Crossbows - some questions

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John Waller
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Post by John Waller »

Hobbitstomper wrote:Any fool can block a single arrow with a shield if he sees it coming. It isn't possible against volley fire.
With, say, 1000 archers pinging 10000 arrows a minute in your direction independent shooting hardly constitutes a single arrow. What is easier to defend? A shower of arrows then a dash forward or a constant drizzle with your sheild permanantly in front of your face?

Still supposition is not evidence. Were archers trained in volley fire? Was there even a requirement for an archer to shoot x arrows in a certain time as is often quoted. The only training I'm aware of was shooting for distance and the requirement to practice shooting.
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Spurious
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Post by Spurious »

John Waller wrote:
behanner wrote:Mass volley firing is the real effectiveness of the longbow. It would start about 300-400 yards out and continue until you end up close enough for the archers to consider alternate actions.
So basically you would have to cross 3-4 soccerfields under archery fire.
For crossbows I'd guess you are more correct. Crossbows in NW Europe in the 15th century are more of a siege weapon then open field weapon.
But what is your evidence for longbows? Might it not be a case of start shooting then 'as fast as you can lads' rather that controlled volleys?
Controlled volleys makes more sense as with deep formations of archers, only the first few ranks can see the target most of the time, leading to the ranks further back having to follow the aim of those in front. And since longbows should not/can't be held fully drawn for any significant length of time, rows of archers having to follow the aim of the people in front are going to have to aim and fire in a short period of time, which would lead to it being in a form of volleys as each successive rank follows the aim of the guys in front, draws and looses.

Shooting in the order of 'as fast as you can' is not really going to be a sensible course of action except for those in the front of a small, loose formation where everyone can aim at the target individually.

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Post by Marcus Woodhouse »

This was discussed recentally on a different thread about lacared armour.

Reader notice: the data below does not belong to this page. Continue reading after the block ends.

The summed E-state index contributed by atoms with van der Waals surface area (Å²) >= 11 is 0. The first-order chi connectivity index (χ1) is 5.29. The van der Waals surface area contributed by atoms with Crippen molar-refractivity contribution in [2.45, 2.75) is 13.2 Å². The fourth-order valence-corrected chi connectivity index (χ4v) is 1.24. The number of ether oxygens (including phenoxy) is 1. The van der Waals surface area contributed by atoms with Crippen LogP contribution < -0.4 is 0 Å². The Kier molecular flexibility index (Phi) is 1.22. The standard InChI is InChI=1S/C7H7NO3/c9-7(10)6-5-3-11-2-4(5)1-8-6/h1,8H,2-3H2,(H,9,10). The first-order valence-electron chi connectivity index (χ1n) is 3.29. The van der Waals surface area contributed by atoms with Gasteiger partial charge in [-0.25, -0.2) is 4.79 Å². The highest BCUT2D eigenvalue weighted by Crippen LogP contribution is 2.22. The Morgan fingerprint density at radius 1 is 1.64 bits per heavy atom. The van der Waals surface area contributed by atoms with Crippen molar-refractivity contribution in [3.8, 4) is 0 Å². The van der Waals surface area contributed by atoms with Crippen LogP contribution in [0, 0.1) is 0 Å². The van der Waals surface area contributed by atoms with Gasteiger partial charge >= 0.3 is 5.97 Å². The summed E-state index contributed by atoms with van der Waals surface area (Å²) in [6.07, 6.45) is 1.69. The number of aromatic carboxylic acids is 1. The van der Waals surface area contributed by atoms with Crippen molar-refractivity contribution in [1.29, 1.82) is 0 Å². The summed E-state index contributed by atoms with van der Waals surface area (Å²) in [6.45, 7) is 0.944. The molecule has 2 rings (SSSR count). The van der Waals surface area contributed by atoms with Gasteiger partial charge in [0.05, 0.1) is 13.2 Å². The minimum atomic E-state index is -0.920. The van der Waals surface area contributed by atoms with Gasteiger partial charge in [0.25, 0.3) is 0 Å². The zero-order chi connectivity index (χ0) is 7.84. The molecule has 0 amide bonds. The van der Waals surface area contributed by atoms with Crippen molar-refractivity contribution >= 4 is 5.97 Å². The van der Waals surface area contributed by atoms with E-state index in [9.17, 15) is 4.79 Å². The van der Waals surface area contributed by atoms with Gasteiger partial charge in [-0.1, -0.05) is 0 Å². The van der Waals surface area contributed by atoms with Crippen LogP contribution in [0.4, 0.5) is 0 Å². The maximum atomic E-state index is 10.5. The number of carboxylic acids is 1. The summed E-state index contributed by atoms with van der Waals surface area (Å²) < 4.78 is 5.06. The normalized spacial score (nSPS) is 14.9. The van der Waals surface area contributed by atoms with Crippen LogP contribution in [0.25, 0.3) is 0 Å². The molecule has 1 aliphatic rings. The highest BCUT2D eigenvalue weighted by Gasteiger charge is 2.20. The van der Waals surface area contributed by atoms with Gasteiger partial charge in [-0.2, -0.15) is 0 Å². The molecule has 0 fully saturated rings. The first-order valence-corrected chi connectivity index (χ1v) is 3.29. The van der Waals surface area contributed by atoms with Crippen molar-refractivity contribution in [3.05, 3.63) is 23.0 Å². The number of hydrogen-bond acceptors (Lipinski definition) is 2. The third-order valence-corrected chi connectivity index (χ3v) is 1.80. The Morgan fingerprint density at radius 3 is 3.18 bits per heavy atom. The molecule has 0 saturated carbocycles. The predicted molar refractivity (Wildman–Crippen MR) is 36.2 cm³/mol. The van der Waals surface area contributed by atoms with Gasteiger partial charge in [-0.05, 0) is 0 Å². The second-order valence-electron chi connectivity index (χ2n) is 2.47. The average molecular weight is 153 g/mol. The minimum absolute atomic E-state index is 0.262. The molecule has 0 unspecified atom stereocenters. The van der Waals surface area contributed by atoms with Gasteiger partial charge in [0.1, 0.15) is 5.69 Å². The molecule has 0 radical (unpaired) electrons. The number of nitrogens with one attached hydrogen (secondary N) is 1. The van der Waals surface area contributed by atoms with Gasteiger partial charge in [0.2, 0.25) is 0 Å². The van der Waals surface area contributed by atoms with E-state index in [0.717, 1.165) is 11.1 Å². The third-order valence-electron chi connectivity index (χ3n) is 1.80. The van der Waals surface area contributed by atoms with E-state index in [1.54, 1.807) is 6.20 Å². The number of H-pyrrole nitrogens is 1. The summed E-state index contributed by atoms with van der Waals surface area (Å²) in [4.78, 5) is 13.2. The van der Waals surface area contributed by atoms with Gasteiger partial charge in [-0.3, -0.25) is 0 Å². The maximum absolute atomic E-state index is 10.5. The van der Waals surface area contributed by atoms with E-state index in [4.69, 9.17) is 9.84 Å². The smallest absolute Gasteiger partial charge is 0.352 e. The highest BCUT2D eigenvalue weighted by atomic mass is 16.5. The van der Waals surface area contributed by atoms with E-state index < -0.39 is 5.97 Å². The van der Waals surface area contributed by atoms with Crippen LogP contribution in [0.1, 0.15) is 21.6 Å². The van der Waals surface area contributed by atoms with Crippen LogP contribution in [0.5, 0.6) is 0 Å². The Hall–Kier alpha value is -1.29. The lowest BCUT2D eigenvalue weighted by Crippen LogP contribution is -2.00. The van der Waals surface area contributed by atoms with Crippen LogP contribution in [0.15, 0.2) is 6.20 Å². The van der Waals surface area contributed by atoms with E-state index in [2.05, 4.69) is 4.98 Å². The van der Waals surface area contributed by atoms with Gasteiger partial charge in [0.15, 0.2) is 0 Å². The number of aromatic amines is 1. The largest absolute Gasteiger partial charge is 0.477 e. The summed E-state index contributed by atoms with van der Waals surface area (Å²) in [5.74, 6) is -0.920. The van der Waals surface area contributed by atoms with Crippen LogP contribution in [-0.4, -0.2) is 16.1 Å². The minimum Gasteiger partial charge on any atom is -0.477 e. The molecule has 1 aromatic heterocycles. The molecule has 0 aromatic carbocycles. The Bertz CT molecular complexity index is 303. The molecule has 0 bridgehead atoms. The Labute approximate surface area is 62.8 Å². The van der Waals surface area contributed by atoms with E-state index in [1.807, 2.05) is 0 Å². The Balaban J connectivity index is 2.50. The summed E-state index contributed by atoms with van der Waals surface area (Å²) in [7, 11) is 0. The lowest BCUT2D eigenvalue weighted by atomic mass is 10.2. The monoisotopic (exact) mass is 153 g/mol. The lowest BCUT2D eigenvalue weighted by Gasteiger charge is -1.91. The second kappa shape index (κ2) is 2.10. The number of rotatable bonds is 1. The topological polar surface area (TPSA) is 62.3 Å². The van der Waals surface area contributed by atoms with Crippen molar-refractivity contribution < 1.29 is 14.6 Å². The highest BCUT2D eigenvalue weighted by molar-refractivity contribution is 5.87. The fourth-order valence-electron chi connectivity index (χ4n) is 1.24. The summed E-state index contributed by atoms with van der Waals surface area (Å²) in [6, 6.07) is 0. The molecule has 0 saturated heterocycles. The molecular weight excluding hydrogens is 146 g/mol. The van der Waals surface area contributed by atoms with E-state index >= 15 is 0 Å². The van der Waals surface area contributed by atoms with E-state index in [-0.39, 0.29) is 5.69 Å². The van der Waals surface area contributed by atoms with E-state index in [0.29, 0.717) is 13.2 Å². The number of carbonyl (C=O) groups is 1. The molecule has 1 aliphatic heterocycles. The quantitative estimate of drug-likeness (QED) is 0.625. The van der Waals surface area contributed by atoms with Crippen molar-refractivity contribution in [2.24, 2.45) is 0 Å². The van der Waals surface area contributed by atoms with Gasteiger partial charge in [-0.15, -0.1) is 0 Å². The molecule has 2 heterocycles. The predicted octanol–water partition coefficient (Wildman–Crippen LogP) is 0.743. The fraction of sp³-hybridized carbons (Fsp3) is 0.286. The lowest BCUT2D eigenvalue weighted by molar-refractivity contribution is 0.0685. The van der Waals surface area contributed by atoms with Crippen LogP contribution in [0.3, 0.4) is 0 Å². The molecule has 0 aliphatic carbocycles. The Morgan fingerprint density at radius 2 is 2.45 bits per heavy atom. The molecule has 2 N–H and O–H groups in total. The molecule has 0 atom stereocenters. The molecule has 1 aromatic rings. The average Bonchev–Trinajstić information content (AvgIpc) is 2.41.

I found the arguements there were quite astute, especially the ones I made.
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behanner
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Post by behanner »

I've honestly never given much thought to it. There are certainly drawings that would indicate group action. And the Burgundian Ordinance of 1473 kinda indicates is. "In like manner they are to exercise the archers and their horses, to get them used to dismounting and drawing their bows. They must learn how to attach their horses together by their bridles and make them walk forwards directly behind them, attaching the horses of three archers by their bridles saddle-bow of the page of whose man-at-arms they belong; also to march briskly forwards and to fire without breaking rank. "

So I could certainly accept that it was not as regimented as a later period musket barage, beyond that I'm now without an opinion.

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John Waller
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Post by John Waller »

Spurious wrote:
John Waller wrote:
behanner wrote:Mass volley firing is the real effectiveness of the longbow. It would start about 300-400 yards out and continue until you end up close enough for the archers to consider alternate actions.
So basically you would have to cross 3-4 soccerfields under archery fire.
For crossbows I'd guess you are more correct. Crossbows in NW Europe in the 15th century are more of a siege weapon then open field weapon.
But what is your evidence for longbows? Might it not be a case of start shooting then 'as fast as you can lads' rather that controlled volleys?
Controlled volleys makes more sense as with deep formations of archers, only the first few ranks can see the target most of the time, leading to the ranks further back having to follow the aim of those in front. And since longbows should not/can't be held fully drawn for any significant length of time, rows of archers having to follow the aim of the people in front are going to have to aim and fire in a short period of time, which would lead to it being in a form of volleys as each successive rank follows the aim of the guys in front, draws and looses.

Shooting in the order of 'as fast as you can' is not really going to be a sensible course of action except for those in the front of a small, loose formation where everyone can aim at the target individually.
Good argument. But what evidence do we have on the formations employed by archers? Historians can't even agree what the herce (sp?) formation at Agincourt was. If you can't see your target in a deep formation then why have a deep formation? Burgundian illustrations show bows and bills in mixed formation.

Perhaps it was a case of starting with controlled volleys then a deterioration in timing and effectiveness as casualties, equipment failure, arrow supply, muscle fatigue and the sight of a couple of thousand p*ssed off froggies heading your way had an effect. Happened at Waterloo (apart from the arrows of course :) ).

But now I'm speculating.
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behanner